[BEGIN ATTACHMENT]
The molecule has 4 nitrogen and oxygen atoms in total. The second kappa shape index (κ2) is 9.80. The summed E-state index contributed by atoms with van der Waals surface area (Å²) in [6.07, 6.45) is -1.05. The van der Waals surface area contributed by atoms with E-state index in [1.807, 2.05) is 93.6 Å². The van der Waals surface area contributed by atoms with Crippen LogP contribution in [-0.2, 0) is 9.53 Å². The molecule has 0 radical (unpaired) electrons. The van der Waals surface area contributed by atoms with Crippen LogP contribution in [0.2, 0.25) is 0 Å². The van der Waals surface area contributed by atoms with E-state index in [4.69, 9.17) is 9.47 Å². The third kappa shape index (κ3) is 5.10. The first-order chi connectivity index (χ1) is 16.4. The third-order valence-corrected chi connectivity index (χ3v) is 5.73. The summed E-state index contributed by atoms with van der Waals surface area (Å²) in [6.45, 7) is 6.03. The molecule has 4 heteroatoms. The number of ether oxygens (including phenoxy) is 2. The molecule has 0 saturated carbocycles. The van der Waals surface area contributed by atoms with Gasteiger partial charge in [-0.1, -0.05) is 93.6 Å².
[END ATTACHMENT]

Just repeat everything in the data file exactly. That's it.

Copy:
The molecule has 4 nitrogen and oxygen atoms in total. The second kappa shape index (κ2) is 9.80. The summed E-state index contributed by atoms with van der Waals surface area (Å²) in [6.07, 6.45) is -1.05. The van der Waals surface area contributed by atoms with E-state index in [1.807, 2.05) is 93.6 Å². The van der Waals surface area contributed by atoms with Crippen LogP contribution in [-0.2, 0) is 9.53 Å². The molecule has 0 radical (unpaired) electrons. The van der Waals surface area contributed by atoms with Crippen LogP contribution in [0.2, 0.25) is 0 Å². The van der Waals surface area contributed by atoms with E-state index in [4.69, 9.17) is 9.47 Å². The third kappa shape index (κ3) is 5.10. The first-order chi connectivity index (χ1) is 16.4. The third-order valence-corrected chi connectivity index (χ3v) is 5.73. The summed E-state index contributed by atoms with van der Waals surface area (Å²) in [6.45, 7) is 6.03. The molecule has 4 heteroatoms. The number of ether oxygens (including phenoxy) is 2. The molecule has 0 saturated carbocycles. The van der Waals surface area contributed by atoms with Gasteiger partial charge in [-0.1, -0.05) is 93.6 Å².